Both started out as government agencies and later evolved into what are known as government-sponsored entities. They have formal names – The Federal National Mortgage Association and the Federal Home Loan Mortgage Corporation. They do the same thing. Before the housing holocaust, between them they control close to 90% of the secondary market for mortgage loans. In fact, I once in a meeting at Fannie's headquarters when the topic of competition came up. I was told that they measured their market share against Freddie, and they try to maintain it at 55%. I asked what about other competitors? I was told that they were only concerned about maintaining the balance between them and Freddie because otherwise people might wonder if Freddie shouldn't be merged in with the.

I asked what would be wrong with that – this was in about 1998. I was told that it is what it is. And, the very next day my project supervisor was told to take me off the project. The reason given was that I was asking irrelevant questions and probing in the wrong areas.

Fannie Mae is the older and is a creature of the depression. It was designed by the Roosevelt administration to support a mortgage market that was being stressed by the second of the two depressions of the 1930s. The idea was similar, but different, from what is being discussed today. In the Great Depression, unlike today, the federal government did not try to monetize the bad loans. What I mean by that is that banks were permitted to fail and money went out of circulation. It was not that banks would not lend, it was that they could not lend because they had no free capital with which to lend.

Factoring into the equation, although the mortgage loan existed, retail banking as we know it did not. Most commercial banks focused on business accounts and business loans. Consumer lending was the province of mutual savings banks, the brand new savings and loan association industry, and the predecessor of today's credit unions – known as building and loan societies.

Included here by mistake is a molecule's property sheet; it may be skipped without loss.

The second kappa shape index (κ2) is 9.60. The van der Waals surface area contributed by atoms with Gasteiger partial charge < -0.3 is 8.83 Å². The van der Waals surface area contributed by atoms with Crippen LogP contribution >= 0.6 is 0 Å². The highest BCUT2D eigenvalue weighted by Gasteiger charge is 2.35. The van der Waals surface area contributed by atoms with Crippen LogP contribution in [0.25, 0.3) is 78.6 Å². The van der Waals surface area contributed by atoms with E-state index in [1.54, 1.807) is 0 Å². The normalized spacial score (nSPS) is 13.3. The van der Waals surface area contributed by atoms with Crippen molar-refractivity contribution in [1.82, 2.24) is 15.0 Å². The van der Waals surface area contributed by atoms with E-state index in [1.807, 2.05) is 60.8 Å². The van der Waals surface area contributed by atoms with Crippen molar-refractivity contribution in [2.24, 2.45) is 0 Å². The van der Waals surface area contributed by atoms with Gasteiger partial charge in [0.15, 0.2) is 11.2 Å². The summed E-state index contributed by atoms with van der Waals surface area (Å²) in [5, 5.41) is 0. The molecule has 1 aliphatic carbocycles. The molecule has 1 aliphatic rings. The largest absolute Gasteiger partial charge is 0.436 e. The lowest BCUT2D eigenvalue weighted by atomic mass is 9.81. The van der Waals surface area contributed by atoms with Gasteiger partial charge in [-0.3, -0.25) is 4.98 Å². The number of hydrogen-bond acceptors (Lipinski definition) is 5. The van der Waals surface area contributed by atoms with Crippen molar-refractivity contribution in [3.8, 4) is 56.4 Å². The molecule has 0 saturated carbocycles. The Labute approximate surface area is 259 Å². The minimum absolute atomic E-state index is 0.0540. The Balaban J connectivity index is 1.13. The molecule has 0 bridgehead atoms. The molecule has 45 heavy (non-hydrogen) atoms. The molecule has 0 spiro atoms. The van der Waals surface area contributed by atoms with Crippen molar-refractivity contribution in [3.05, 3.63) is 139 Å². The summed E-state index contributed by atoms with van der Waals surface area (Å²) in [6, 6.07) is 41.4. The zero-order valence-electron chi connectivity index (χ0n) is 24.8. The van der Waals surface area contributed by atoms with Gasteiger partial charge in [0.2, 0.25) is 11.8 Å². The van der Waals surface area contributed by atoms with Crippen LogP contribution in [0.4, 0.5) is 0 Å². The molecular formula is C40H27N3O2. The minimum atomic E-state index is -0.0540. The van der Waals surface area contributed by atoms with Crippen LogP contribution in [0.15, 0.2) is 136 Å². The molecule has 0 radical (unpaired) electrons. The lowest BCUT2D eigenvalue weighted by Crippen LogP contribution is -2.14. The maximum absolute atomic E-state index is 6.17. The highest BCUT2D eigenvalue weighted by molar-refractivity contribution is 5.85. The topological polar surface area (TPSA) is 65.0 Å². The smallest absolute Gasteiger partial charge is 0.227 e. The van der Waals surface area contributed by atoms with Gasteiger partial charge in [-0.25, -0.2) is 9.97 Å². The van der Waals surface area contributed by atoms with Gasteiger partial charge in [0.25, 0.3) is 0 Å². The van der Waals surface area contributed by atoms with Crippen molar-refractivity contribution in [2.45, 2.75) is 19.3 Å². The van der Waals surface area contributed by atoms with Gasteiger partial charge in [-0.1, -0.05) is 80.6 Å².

Home ownership, nevertheless, was woven into the DNA of the United States. From its inception, people strove to own land, to build homes in order to provide shelter for their families. Canada, our neighbor to the north, achieved its expansion through mercantilism. Led by the Hudson Bay Company, land was acquired by enterprises and then parceled out to the workers and farmers they needed. In the US we expanded through movements like the Free Soil Party. We opened new territories and encouraged people to strike out for the west and claim their space.

When the Great Depression hit and people had to surrender their homes, The Roosevelt Administration set a goal to restore widespread homeownership. Fannie Mae was created to put mortgage funds into circulation by buying mortgage loans from lenders who were loath to carry loans on their books for the long terms that existed for mortgages. There will be more about that later.

In 1968, the LBJ administration privatized Fannie Mae chartering it like any other bank with a few notable exceptions. Fannie Mae did not take deposits and it did not lend directly to the public. Instead, it continued to function by buying loans. To finance Fannie Mae, the charter permitted it to issue bonds, secured by the mortgages it was buying and carrying the implicit guarantee that the US government stood behind those bonds. Why did LBJ do this? He needed to relieve the pressure on the federal debt ceiling because he was financing the war in Vietnam.

Two years later, in 1970, the US government (we are now in the Nixon administration) created Freddie Mac. It was an exact duplicate of Fannie Mae. It did exactly the same thing and it was funded exactly the same way – bonds, carrying a more or less government guarantee. The reason given at the time was that economic growth had expanded home ownership and the mortgage market to such an extent that Fannie Mae would be too large if allowed to function as a single entity.

What happened next is the story of the housing market, compounded by inexplicable decisions by the management of both GSEs.